Grit Blogs > Transitional Traditions

New Year: New Life

Good Day! I'm so happy to meet you! I'm new. 

New baby Liam 

As I sit in my cozy living room, thankful for thick carpet, soft blankets and energy star windows, I also have to chuckle at the events of the last couple weeks.

You see, not only am I being warmed by the aforementioned items, I'm also holding onto my own personal heater: a newborn baby.

This post has been long in coming because I have found myself in the unique place of being solidly outnumbered by small humans needing a lot of "mommy time." It helps that Andy is able to be home as much as he is, and that I can work from this very computer as needed.

But let me back up. Something I didn't talk a lot about in 2010 was my pregnancy with our third child. It came up from time to time, but overall, the lack of communication stemmed from our amazing life changes and attention being drawn elsewhere. Throughout it all, however, we were very aware of the life growing inside me and rather excited for an unplanned baby.

Truly, unplanned. In fact, we could argue that it was an immaculate conception. The place we were back in April was not conducive for baby-making and in fact, it was the farthest thought from our minds. We were dealing with farming stresses, raw milk bills and financial anxieties. Family was strained and the idea of bringing a child into that just didn't seem wise. On top of that, I was not yet 'regular' from having weaned Ethan just a few months earlier.

This is why we believe with all our hearts that God had a plan for this baby. Something more than normal. All signs in life and body pointed to abstinence of new life. In fact, it was already in May that we just knew life was going to change dramatically at Foxwood and we shut off any possibility of having more children...at least for now. What we didn't know in May was that I was already three or four weeks pregnant with our next child, the child we didn't think we could have. So God gave us a new life...in about the only two week possibility of the entire year!

Fast forward to the very beginning of this year, just days after my last post. Andy was catering a holiday party in our small town with a local business. He needed the helping hands of a couple servers. My mom was able to drive out to watch Ethan and Elly while Vince, Andy and I played dress up and made a great party for the local workers in Coon Valley. I was on my feet for about 5 straight hours (not the norm) and really felt it the next day. At my prenatal, it was determined that all signs pointed to an impending labor.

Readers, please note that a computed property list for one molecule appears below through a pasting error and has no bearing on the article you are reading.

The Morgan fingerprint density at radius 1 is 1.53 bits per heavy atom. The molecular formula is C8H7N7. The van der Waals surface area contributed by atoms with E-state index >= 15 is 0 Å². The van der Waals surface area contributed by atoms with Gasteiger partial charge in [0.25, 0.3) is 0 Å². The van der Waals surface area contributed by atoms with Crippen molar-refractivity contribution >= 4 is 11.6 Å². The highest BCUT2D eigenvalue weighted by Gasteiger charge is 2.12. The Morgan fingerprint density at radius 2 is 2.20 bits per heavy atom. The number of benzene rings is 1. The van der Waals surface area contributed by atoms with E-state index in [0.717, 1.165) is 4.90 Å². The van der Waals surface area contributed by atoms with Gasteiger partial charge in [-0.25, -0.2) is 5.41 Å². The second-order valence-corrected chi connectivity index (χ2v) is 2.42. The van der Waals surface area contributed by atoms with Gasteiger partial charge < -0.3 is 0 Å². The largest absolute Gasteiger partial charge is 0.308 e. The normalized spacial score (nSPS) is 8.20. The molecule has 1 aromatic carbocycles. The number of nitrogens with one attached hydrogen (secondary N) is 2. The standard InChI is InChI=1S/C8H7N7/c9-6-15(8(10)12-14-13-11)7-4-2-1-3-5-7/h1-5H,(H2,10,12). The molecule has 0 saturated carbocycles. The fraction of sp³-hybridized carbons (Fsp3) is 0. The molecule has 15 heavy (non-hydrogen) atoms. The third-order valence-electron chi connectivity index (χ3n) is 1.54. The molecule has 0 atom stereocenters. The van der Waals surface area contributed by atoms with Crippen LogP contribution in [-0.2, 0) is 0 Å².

It was interesting, because I was only at 38 weeks and I went full term or over with the first two. Also, I had been measuring small since about 25 weeks. (A pregnant momma's tummy is measured in centimeters and usually coordinates with the number of weeks pregnant; 34 cm = 34 weeks along. It's pretty sweet!) But on that Friday, I measured just 35.5 cm, 2.5 cm short of my progress. For those reasons, I had been thinking I might actually give birth in February. But here it was, January 7th and all signs said "GO!"

We scrambled that weekend to get the house in order and make sure all the midwifery tools were in order. (Did we mention that we were having a home birth?)

No baby. Monday came and in the evening, I began feeling pretty regular contractions, but not enough to cause alarm. We went to bed around 10 pm, and I awoke several times over the next 2 hours to a rather strong contraction. Finally, just before midnight, I got up and walked around. It seemed that we needed to start timing them, though my contractions have never fallen into the convention of a pattern. We called Denise, our midwife a little after midnight, and we all confirmed that it was time for her to come over.

I proceeded to walk circles around the house during the contractions while Andy got the bed ready and the mood lighting set up (candles, ambient white lights and low light lamps). He then did the dishes from the last couple days, out of pure embarrassment that the midwife crew might see a dirty kitchen. :-)

Denise, Tavniah (her midwife assistant) and Amanda (a student midwife) arrived just before 1 am and by then, I could talk between contractions, but not so much during anymore. We were certain this was the real deal. We worked through the next hour of heavy contractions and around 2-ish, I really got down to business. At one point, I think I literally felt the contractions opening my uterus up, a sensation I did not have with the first two. (Did I mention this was all natural? And back labor?) It was amazingly painful, yet reassuring to know without a doubt those contractions were not only doing their job, but doing it fast.

Soon I moved into our bed and felt a little like pushing. At the hospital births, the midwives had been diligent about checking my dialation and letting me know it was time to push. Denise had said that she didn't tend to do that, and indeed she had not once. So when I felt like I needed to push, I was really unsure of myself. I didn't want to waste energy pushing if I wasn't fully dialated, but I felt so much better if I did push. This was my signal. Pushing contractions feel different. And when you push with them, you are almost transported to a pain-free contraction. That in itself is motivation enough to expend the energy.

I gave a few 'test pushes' to see if anything would happen. It felt right. So I had the girls stack up some pillows and I sat up. It was time. I looked at the clock for the first time since about 1:30 am. It said 3 am, on the dot. Wow, pushing already? I was amazed; it took about 7 hours the last two times to reach this point. Here, just over 3. I began pushing and my body just took over. Andy and the midwives were very encouraging; though I was still unsure I was making any progress. Then Tavniah said, "Oh look at all that hair!"

Ok, progress! We worked together, and I pushed again. Suddenly there was a small baby head emerged into the world.